There was no subgroup analysis as the included studies did not report any of the criteria pre-specified in the protocol in a way suitable for such analysis.

In future updates, if more data become available and we identify substantial heterogeneity, we will investigate it using subgroup analyses and sensitivity analyses. We will consider whether an overall summary is meaningful, and if it is, use random-effects analysis to produce it.

We plan to carry out the following subgroup analyses for the primary outcomes.

  • Number of fetuses (singleton versus multiple).

  • Type/clinical severity of haemoglobinopathy (homozygous (HbSS) versus heterozygous (HbSC and or HbSβ+-thal).

  • Type of transfused blood (whole blood versus packed red cells).

We will assess subgroup differences by interaction tests available within RevMan (RevMan 2011). We will report the results of subgroup analyses quoting the χ2 statistic and P value, and the interaction test I² value.

Sensitivity analysis

We did not perform sensitivity analysis to explore the effect of trial quality as the two included trials have similar methodological quality. In future updates, as more data become available, we will perform sensitivity analysis based on trial quality, separating high-quality trials from those of low quality for the primary outcomes.

Results

Description of studies

See: Characteristics of included studies; Characteristics of excluded studies.

Results of the search

The search of the Cochrane Pregnancy and Childbirth Group's Trials Register retrieved six trial reports relating to four studies. We included two studies (Koshy 1987; Koshy 1988) involving 98 women. Two studies have been excluded (Koshy 1991; Cerqueira 1999). See (Figure 1).

Figure 1.

Study flow diagram.

Included studies

We included two trials (Koshy 1987; Koshy 1988), involving 98 women, with outcome data on effectiveness variables available for all participating women. Both trials are very small and were conducted in USA in the late 1980s. One was a single centre (Koshy 1987) and the other (Koshy 1988), a multicentre study conducted in secondary and university hospitals.

Participants

The included trials (Koshy 1987; Koshy 1988) recruited pregnant women with sickle cell anaemia (genotype HbSS) before 28 weeks of gestation. The diagnosis of the sickle cell anaemia in the studies was confirmed with haemoglobin (Hb) electrophoresis on cellulose acetate with citrate agar and solubility testing. In addition, Koshy 1988 also carried out quantitative chromatography while Koshy 1987 performed gene mapping when indicated. Exclusion criteria included pregnant women with other types of sickle cell disease (SCD) (HbSC and HbSβThal); religious belief against blood transfusion (i.e. Jehovah's witness); pregnancy greater than 28 weeks; those presenting with several medical complications; or women who had several red blood cell antibodies.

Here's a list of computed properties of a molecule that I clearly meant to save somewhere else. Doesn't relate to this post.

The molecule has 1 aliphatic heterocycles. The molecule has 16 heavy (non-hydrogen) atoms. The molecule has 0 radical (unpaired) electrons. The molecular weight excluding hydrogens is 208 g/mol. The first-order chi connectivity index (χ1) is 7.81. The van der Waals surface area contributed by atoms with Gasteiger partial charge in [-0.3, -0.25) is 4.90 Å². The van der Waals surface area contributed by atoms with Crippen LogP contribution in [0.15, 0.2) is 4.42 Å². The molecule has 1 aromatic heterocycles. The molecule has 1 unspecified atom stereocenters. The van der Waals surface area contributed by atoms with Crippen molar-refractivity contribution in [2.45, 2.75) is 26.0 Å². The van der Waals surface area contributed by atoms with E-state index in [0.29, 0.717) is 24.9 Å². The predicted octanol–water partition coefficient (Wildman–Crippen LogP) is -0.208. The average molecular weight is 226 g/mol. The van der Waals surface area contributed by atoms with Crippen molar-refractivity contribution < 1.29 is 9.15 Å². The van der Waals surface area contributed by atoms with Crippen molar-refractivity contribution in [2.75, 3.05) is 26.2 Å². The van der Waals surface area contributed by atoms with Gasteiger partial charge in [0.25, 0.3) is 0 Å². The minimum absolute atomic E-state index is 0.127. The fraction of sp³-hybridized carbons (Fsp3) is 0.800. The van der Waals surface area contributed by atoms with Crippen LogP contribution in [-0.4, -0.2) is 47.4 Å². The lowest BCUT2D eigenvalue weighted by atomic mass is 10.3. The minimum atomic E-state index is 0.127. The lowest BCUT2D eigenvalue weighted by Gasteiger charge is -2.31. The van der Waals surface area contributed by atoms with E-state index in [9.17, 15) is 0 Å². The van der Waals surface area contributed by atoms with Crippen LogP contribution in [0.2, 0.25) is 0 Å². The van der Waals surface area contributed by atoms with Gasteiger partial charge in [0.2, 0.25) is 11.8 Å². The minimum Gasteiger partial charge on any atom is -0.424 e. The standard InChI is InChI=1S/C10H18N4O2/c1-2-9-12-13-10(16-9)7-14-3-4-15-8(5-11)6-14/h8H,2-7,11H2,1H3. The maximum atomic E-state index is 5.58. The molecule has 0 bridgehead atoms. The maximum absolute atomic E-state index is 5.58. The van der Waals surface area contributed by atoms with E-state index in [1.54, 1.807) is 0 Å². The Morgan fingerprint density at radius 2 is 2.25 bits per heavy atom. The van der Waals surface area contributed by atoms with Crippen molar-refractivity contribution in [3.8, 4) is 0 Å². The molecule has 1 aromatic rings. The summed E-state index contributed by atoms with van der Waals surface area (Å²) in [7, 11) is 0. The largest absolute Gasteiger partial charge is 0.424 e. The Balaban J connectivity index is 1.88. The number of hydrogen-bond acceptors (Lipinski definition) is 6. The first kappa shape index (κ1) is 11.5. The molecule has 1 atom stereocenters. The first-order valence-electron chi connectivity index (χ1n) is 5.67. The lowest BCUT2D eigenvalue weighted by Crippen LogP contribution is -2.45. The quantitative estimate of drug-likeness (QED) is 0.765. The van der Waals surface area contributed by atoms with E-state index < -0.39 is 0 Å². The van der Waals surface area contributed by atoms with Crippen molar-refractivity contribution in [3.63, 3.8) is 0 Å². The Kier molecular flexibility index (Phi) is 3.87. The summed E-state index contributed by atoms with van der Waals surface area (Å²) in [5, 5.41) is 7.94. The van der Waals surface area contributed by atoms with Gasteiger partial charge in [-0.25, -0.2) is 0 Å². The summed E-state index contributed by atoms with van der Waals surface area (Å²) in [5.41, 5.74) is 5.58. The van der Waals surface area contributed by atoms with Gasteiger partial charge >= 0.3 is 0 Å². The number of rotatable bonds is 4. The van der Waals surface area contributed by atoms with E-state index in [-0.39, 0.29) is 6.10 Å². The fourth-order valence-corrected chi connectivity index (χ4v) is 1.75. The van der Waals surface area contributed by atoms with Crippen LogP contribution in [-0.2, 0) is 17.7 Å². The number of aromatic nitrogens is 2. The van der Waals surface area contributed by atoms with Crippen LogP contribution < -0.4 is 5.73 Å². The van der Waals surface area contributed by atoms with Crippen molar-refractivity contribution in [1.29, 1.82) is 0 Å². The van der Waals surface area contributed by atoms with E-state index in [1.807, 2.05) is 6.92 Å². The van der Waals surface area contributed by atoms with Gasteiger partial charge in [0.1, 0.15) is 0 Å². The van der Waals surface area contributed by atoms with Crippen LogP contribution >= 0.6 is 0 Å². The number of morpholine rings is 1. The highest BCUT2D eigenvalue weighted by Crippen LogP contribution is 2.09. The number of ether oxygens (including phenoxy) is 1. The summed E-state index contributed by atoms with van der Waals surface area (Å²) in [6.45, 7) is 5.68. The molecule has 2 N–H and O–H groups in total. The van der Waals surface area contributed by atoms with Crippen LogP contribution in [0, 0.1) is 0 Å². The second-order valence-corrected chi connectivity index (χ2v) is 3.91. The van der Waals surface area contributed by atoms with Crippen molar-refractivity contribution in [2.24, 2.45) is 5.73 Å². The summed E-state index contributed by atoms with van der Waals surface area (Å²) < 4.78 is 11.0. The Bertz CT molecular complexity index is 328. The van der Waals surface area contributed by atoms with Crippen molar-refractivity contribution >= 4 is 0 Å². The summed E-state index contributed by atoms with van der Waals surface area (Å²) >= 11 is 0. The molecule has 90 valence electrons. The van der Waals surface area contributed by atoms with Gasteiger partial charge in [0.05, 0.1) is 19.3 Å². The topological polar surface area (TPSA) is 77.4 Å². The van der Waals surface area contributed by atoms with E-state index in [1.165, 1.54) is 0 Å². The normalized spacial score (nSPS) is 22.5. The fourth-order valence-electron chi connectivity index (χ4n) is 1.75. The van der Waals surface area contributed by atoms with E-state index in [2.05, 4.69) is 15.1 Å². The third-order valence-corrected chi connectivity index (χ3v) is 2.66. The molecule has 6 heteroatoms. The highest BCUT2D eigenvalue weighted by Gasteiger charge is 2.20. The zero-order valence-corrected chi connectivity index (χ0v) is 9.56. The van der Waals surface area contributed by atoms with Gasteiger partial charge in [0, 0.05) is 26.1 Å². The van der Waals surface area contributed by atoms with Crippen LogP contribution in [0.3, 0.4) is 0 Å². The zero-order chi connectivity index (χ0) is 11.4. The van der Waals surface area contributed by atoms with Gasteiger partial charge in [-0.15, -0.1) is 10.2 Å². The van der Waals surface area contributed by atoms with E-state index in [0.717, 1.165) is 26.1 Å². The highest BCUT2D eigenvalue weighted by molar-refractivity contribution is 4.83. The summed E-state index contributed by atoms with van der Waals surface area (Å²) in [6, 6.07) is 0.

Interventions

Prophylactic blood transfusion in asymptomatic pregnant women with sickle cell anaemia was compared with selective blood transfusion when indicated by medical or obstetric complications. Prophylactic blood transfusion was commenced prior to 28 weeks of gestation and continued at intervals until delivery. The goal of prophylactic transfusion was to maintain HbS at less than 35% and Hb concentration at 10 to 11 g/dL. Prophylactic blood transfusion took place in an outpatient clinic setting with either partial exchange alone (Koshy 1987), with simple transfusion or partial exchange transfusion (Koshy 1988). In Koshy 1988, women were transfused with two units of packed washed frozen red cells weekly, immediately following trial entry, for three weeks or until goals of prophylactic transfusion were reached; Koshy 1987 did not provide the details of the schedule for prophylactic transfusion.

Selective (emergency) blood transfusion was carried out when indicated by a medical or obstetric complication. For Koshy 1987, such complications included Hb concentration less than 5 g/dL, hypoxaemia, septicaemia, splenic sequestration and preparation for surgery or anaesthesia. In Koshy 1988, the indication for blood transfusion was mainly haematological - Hb concentration less than 6 g/dL (or haematocrit less than 18%) and a reticulocyte count less than 3%.

Outcomes

None of the included studies pre-specified maternal death as an outcome variable although it was reported by Koshy 1988. Koshy 1988 reported some markers of severe maternal morbidities including pulmonary embolism, congestive heart failure, and acute chest syndrome. One of the two trials (Koshy 1988) reported perinatal death as an outcome.

Regarding the secondary outcomes for this review, pain (vaso-occlusive) crisis was reported by the two studies but only Koshy 1988 reported haemolytic and acute sequestration crises, total units of blood transfused and blood transfusion reaction. Other relevant maternal outcomes pre-specified for this review such as cumulative duration of hospital stay, postpartum haemorrhage and iron overload, and infant outcomes were not reported by any of the trials.

For more information about included studies, see Characteristics of included studies.

Excluded studies

Two studies (Cerqueira 1999; Koshy 1991) were excluded. Koshy 1988 was an observational study that compared the findings of two studies on pregnant women with SCD. Cerqueira 1999 was a conference abstract report of the preliminary findings of a trial of more than two decades without any evidence that the trial was completed.